5G will give the iPhone 12 an advantage over Android in an unlikely way: Price

Even though the iPhone 12 might not arrive until jack-o-lanterns start appearing on people’s doorsteps, we already know an awful lot about Apple’s plans. Most notably, there will reportedly be a fourth model this year joining the fray to expand the sizing options, with a new 5.4-inch model rumored to slide into the low-end slot and the flagship model expected to grow to 6.7 inches.

However, even with bigger screens and a switch away from LCD on all models, Jon Prosser reported late last month that prices aren’t going to change all that much:

  • 5.4-inch iPhone 12: $649
  • 6.1-inch iPhone 12: $749
  • 6.1-inch iPhone 12 Pro: $999
  • 6.7-inch iPhone 12 Pro Max: $1,099

Those prices mean you’re going to be getting more screen for the same amount of money with the Pro models, a better display for just $50 more than the iPhone 11, and a new lower starting price for budget-conscious buyers. On its own, that would be impressive, but the new iPhones are also all rumored to come equipped with 5G modems that will presumably support both T-Mobile’s sub-6GHz and Verizon’s mmWave networks.

oneplus 8 pro back Michael Simon/IDG

5G pushed the OnePlus 8 Pro into the thousand-dollar range for the first time.

Apple would be well within its rights to charge more for a 5G iPhone. Just this year, the S20 and OnePlus 8 Pro jumped by hundreds of dollars compared to their prior LTE equivalents, with the S20 climbing to a whopping $1,600 for the highest configuration. Assuming the iPhone capacity pricing stays the same, that’s $150 more than an iPhone 11 Pro Max with the same 512GB of storage. And the 8 Pro was the first OnePlus phone to cross the thousand-dollar barrier.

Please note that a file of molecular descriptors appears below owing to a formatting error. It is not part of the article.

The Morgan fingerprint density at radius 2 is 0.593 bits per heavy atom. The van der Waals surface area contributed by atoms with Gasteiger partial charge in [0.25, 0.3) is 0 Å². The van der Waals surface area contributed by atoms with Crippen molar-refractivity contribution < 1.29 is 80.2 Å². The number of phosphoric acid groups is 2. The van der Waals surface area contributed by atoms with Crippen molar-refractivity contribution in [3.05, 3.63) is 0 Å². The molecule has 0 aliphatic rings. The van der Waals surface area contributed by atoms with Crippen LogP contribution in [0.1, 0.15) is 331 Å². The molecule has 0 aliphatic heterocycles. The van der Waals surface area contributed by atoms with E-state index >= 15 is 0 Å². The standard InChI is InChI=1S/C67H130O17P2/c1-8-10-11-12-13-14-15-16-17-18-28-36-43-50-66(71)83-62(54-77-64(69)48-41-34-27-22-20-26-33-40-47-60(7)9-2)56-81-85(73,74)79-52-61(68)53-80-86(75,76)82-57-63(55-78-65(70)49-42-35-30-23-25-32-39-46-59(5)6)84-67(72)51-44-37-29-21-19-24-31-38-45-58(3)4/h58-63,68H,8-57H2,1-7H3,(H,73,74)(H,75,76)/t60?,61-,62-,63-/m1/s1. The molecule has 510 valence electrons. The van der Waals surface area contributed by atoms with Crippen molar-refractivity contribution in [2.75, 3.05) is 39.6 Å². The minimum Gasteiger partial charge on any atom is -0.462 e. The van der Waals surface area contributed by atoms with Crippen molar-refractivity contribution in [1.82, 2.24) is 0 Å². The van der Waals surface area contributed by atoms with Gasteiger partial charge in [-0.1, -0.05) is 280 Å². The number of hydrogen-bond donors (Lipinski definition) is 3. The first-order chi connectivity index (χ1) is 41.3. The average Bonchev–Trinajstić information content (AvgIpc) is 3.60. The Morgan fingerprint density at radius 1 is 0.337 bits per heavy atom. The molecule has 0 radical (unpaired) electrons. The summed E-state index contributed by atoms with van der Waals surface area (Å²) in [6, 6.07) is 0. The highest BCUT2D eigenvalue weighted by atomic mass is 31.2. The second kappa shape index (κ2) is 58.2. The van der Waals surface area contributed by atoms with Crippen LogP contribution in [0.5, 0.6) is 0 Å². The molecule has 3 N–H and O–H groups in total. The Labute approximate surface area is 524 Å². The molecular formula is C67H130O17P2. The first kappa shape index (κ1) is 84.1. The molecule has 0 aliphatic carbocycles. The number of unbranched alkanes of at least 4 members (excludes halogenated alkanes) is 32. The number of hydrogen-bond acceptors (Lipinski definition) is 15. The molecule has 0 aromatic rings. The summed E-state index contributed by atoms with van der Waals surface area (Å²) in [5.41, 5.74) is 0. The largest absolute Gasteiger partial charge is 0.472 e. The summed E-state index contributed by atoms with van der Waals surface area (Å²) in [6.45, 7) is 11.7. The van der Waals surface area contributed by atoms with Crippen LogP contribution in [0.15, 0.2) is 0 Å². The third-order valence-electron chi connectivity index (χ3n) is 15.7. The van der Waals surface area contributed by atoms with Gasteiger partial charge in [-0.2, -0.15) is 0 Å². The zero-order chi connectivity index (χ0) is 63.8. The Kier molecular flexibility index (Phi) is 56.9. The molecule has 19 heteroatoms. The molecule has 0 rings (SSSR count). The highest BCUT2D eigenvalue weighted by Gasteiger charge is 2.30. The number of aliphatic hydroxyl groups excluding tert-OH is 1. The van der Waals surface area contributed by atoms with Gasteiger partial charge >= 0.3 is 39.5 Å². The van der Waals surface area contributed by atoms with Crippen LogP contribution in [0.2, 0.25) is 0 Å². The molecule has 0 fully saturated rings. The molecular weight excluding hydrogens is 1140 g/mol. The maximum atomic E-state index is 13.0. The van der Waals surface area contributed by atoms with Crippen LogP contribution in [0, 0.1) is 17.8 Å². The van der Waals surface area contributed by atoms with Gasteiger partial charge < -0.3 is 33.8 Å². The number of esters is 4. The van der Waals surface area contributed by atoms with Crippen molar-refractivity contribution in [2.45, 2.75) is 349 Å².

So why isn’t Apple increasing its prices like its Android peers? We all know that Apple loves its 38 percent profit margins, so it’s not about to take a hit on its biggest-selling device just to be nice. Rather, a combination of timing, smarts, and Apple’s longterm strategy is about to pay off in a big way.

Ready-ish for prime time

When Samsung and others launched the first 5G phones early last year, all eyes turned to Apple. But when the iPhone 11 came and went with nary a mention of 5G, it shouldn’t have been a surprise. Not only were the first 5G phones big, expensive, and subject to overheating, the networks that they connected to were unreliable and limited. Apple rarely dives into new tech before it’s viable, and when the iPhone 11 was in development, 5G was anything but.

That’s changed over the past several months. While the effects of the coronavirus pandemic have delayed the rollout, the major carriers all have decent 5G maps across the U.S., with T-Mobile (and by extension, Sprint) boasting coast-to-coast coverage and Verizon expanding to dozens of cities and larger venues. But 5G deployment still pales in comparison to LTE. So even they opt for a 5G plan, most iPhone 12 users will still be using LTE.

note 10 5g speed Christopher Hebert/IDG

You can reach incredible speeds with 5G—when you can get it.

So Apple won’t be charging its users a premium for a service that they’re not even going to use. 5G is nice in theory and there’s something to be said for future-proofing, but Android phone makers are basically gouging their customers by adding a feature they don’t need, won’t really use, and might not even want. When the 5G iPhone launches at the same price as the 4G iPhone, the S20, OnePlus 8 Pro, and every other 5G Android phone that launches between now and then is going to seem even more overpriced than they are now.